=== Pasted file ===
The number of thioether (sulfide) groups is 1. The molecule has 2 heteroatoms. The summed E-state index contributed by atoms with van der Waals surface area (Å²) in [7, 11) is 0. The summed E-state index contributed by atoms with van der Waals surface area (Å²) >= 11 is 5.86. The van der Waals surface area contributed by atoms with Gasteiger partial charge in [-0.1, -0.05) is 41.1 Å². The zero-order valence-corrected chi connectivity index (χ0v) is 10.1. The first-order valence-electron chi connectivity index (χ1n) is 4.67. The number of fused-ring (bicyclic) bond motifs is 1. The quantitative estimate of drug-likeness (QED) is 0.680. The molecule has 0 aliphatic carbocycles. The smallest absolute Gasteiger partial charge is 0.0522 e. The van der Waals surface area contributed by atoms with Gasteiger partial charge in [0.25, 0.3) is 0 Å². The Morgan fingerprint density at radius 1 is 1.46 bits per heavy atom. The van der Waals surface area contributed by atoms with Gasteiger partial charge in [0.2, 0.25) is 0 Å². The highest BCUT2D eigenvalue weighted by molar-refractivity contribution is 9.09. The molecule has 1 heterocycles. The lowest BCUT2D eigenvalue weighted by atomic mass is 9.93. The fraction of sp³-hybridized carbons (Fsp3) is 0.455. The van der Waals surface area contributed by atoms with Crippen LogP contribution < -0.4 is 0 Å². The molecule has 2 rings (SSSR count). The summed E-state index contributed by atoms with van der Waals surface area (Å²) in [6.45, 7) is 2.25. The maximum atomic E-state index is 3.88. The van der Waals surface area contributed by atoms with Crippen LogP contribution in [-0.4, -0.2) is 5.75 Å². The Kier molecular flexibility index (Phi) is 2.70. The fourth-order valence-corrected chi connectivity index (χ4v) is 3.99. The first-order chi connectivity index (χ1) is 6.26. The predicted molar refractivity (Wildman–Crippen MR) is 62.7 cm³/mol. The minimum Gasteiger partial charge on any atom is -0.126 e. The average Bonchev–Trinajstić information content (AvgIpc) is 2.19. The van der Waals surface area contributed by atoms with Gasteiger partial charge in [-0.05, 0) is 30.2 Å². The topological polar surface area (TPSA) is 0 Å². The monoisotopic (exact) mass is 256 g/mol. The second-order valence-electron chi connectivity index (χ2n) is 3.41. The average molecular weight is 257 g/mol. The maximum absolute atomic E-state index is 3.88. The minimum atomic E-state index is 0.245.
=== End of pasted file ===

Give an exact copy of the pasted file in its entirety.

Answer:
The number of thioether (sulfide) groups is 1. The molecule has 2 heteroatoms. The summed E-state index contributed by atoms with van der Waals surface area (Å²) in [7, 11) is 0. The summed E-state index contributed by atoms with van der Waals surface area (Å²) >= 11 is 5.86. The van der Waals surface area contributed by atoms with Gasteiger partial charge in [-0.1, -0.05) is 41.1 Å². The zero-order valence-corrected chi connectivity index (χ0v) is 10.1. The first-order valence-electron chi connectivity index (χ1n) is 4.67. The number of fused-ring (bicyclic) bond motifs is 1. The quantitative estimate of drug-likeness (QED) is 0.680. The molecule has 0 aliphatic carbocycles. The smallest absolute Gasteiger partial charge is 0.0522 e. The van der Waals surface area contributed by atoms with Gasteiger partial charge in [0.25, 0.3) is 0 Å². The Morgan fingerprint density at radius 1 is 1.46 bits per heavy atom. The van der Waals surface area contributed by atoms with Gasteiger partial charge in [0.2, 0.25) is 0 Å². The highest BCUT2D eigenvalue weighted by molar-refractivity contribution is 9.09. The molecule has 1 heterocycles. The lowest BCUT2D eigenvalue weighted by atomic mass is 9.93. The fraction of sp³-hybridized carbons (Fsp3) is 0.455. The van der Waals surface area contributed by atoms with Crippen LogP contribution < -0.4 is 0 Å². The molecule has 2 rings (SSSR count). The summed E-state index contributed by atoms with van der Waals surface area (Å²) in [6.45, 7) is 2.25. The maximum atomic E-state index is 3.88. The van der Waals surface area contributed by atoms with Crippen LogP contribution in [-0.4, -0.2) is 5.75 Å². The Kier molecular flexibility index (Phi) is 2.70. The fourth-order valence-corrected chi connectivity index (χ4v) is 3.99. The first-order chi connectivity index (χ1) is 6.26. The predicted molar refractivity (Wildman–Crippen MR) is 62.7 cm³/mol. The minimum Gasteiger partial charge on any atom is -0.126 e. The average Bonchev–Trinajstić information content (AvgIpc) is 2.19. The van der Waals surface area contributed by atoms with Gasteiger partial charge in [-0.05, 0) is 30.2 Å². The topological polar surface area (TPSA) is 0 Å². The monoisotopic (exact) mass is 256 g/mol. The second-order valence-electron chi connectivity index (χ2n) is 3.41. The average molecular weight is 257 g/mol. The maximum absolute atomic E-state index is 3.88. The minimum atomic E-state index is 0.245.